[15.] Q. Mr. President, at the Capitol, when I left there a half-hour ago, it was full of rumors that you were going to make some tremendous foreign policy statement at the conference. I haven't heard any yet.

THE PRESIDENT. I haven't heard anything about it. [Laughter]

[16.] Q. Mr. President, a week ago you were asked if the time had arrived for the United States to join the other Western nations in some sort of military alliance, in view of the actions of Russia. You answered that you were not prepared to answer the question at that time--

THE PRESIDENT. I am not prepared to answer now. I have no comment to make on that question.

[17] Q. Mr. President, on the subject of United States policy toward China, is it still the policy of this Government to favor the inclusion of Chinese Communists in the Chinese Government?

THE PRESIDENT. I don't know that that was ever the policy of this Government. If it was, it's news to me. The United States wanted--is already on friendly relations with the Government of China. It recognizes the Government of China. We have been trying to help the recognized Government of China to maintain peace in the Far East.

[18.] Q. Mr. President, do you expect to make any major speech on St. Patrick's Day in New York, or will there be--

THE PRESIDENT. That will be a matter of judgment.

Q. Could you tell us whether it will be on foreign policy, sir?

THE PRESIDENT. No, I can't tell you. I haven't got it ready yet. When I have it ready, I will give you a copy of it.1

1 See Item 53

119.] Q. Mr. President, returning to the Chinese question, you did make a statement in December 1945,2 advocating a broadening of the base--

THE PRESIDENT. I still stick to the statement. That statement is just as good today.

2 See 1945 volume, this series, Item 216.

Q. Can't hear those questions over here.

THE PRESIDENT. The question was that in 1945 I did make the statement that I believed in the broadening of the base of the Chinese Government. That doesn't change my position a bit. I still do it that way.

Q. You mean the broadening does not include taking Communists into the National Government?

THE PRESIDENT. It does not. It does not.

[20.] Q. Mr. President, what did you and Mr. de Valera 1 talk about yesterday?

THE PRESIDENT. Social things.

1 Eamon de Valera, former Prime Minister of Ireland.

Q. What sort?

THE PRESIDENT. The welfare of the people of Ireland and the hope that he would have a very pleasant visit in the United States.

[21.] Q. Mr. President, when that December 1945 statement was made, did it then include the possibility of including Communists--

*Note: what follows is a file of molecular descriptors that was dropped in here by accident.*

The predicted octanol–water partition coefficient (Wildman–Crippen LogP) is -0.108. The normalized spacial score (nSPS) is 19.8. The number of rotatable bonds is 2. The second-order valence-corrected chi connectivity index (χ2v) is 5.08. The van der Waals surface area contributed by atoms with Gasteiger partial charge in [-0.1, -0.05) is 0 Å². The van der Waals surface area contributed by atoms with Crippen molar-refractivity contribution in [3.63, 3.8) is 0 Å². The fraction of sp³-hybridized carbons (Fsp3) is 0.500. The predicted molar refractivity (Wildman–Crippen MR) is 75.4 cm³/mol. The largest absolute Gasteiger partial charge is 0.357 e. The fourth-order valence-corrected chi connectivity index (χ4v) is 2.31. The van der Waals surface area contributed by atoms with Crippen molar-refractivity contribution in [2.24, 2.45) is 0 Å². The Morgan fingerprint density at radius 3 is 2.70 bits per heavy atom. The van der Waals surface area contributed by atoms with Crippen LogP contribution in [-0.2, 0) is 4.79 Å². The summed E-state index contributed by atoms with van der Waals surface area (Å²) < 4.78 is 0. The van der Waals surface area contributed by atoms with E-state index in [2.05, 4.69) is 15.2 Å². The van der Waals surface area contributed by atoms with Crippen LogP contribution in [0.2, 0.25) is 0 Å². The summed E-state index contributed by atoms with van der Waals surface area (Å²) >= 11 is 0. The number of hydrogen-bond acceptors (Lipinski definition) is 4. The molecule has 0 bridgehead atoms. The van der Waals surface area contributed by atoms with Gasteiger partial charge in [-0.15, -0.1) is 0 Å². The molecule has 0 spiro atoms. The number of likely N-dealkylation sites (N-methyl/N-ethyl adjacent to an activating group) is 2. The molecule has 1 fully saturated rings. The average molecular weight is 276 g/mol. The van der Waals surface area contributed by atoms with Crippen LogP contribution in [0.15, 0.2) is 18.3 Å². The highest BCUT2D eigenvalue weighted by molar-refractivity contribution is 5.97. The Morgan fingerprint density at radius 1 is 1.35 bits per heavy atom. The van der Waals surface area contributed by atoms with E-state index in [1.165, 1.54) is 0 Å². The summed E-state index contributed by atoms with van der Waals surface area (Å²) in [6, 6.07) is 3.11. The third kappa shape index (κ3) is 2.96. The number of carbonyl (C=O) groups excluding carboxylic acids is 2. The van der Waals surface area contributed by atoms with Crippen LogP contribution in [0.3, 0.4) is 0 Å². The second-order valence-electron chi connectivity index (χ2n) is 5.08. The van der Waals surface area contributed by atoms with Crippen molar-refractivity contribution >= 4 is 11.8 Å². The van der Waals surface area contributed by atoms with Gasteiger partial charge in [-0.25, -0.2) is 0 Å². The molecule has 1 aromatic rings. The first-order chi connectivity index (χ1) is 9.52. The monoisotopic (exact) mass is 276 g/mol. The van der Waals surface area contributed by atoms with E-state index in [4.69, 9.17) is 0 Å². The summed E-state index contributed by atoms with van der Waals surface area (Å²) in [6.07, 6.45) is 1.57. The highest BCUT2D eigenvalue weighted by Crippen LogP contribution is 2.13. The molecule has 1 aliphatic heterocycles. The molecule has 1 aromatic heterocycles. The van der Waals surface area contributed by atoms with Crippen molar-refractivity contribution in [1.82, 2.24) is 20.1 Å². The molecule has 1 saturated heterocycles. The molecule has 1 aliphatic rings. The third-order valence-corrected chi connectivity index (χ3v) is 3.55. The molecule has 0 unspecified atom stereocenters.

THE PRESIDENT. It did not include Communists at all.

Q. Mr. President, along that line, could you amplify for us now a little bit what was the purpose of sending General Marshall to China at the time?

THE PRESIDENT. In an endeavor to assist the Chiang Kai-shek government to meet the situation with which it was confronted.

Q. In that connection, Mr. President, will the Wedemeyer report be released?

THE PRESIDENT. It will not.

Q. Mr. President, Secretary Marshall, just before he became Secretary of State, in his report on China, 2 did recommend the broadening of the base of the Chinese Government, that Communists be included?

THE PRESIDENT. I don't think General Marshall intended to take any Communists into the Chinese Government. We don't want a Communist government in China, or anywhere else, if we can help it.

2The statement by Gen. George C. Marshall, released to the press on January 7, 1947, is printed in the Department of State Bulletin (vol. 16, p. 83).

Q. Mr. President, is it not possible they were using the word "Communist" in a different sense?

THE PRESIDENT. Yes, that is possible.

Q. What was the question, please?

THE PRESIDENT. The question was that maybe the questioners were using the word "Communist" in an entirely different sense than the one in which I am talking about it.

Q. Well, Mr. President, could you tell us what sense you are using it in?

THE PRESIDENT. Let the questioners tell me the sense in which they were using it, and then I will explain it to you.

Q. I would like to hear both versions.

Q. Mr. President, a great many people, I believe, thought that "broadening the base" meant taking in Communists, or at least Chinese liberals.

THE PRESIDENT. Chinese liberals. There is a very great difference between the liberal element in China and the Communists. The Chinese Communists are those people who believe in government from the top-the totalitarian state. There are a great many liberals in China. I talked to one of them just the day before yesterday. There are a great many of them who have been educated in this country, and they are the intelligentsia, really, of China. They are the people in whom we are interested principally. We would like to see them included in the broadening of the base of the Chinese Government.

Q. Mr. President, the distinction between liberals and Communists would also apply in this country too?

THE PRESIDENT. Yes. That is a very good definition. Same difference exactly.

Reporter: Thank you, Mr. President.

THE PRESIDENT. You're welcome.

Note: President Truman's one hundred and thirty ninth news conference was held in his office at the White House at 4 p.m. on Thursday, March 11, 1948.

Harry S Truman, The President's News Conference Online by Gerhard Peters and John T. Woolley, The American Presidency Project https://www.presidency.ucsb.edu/node/232448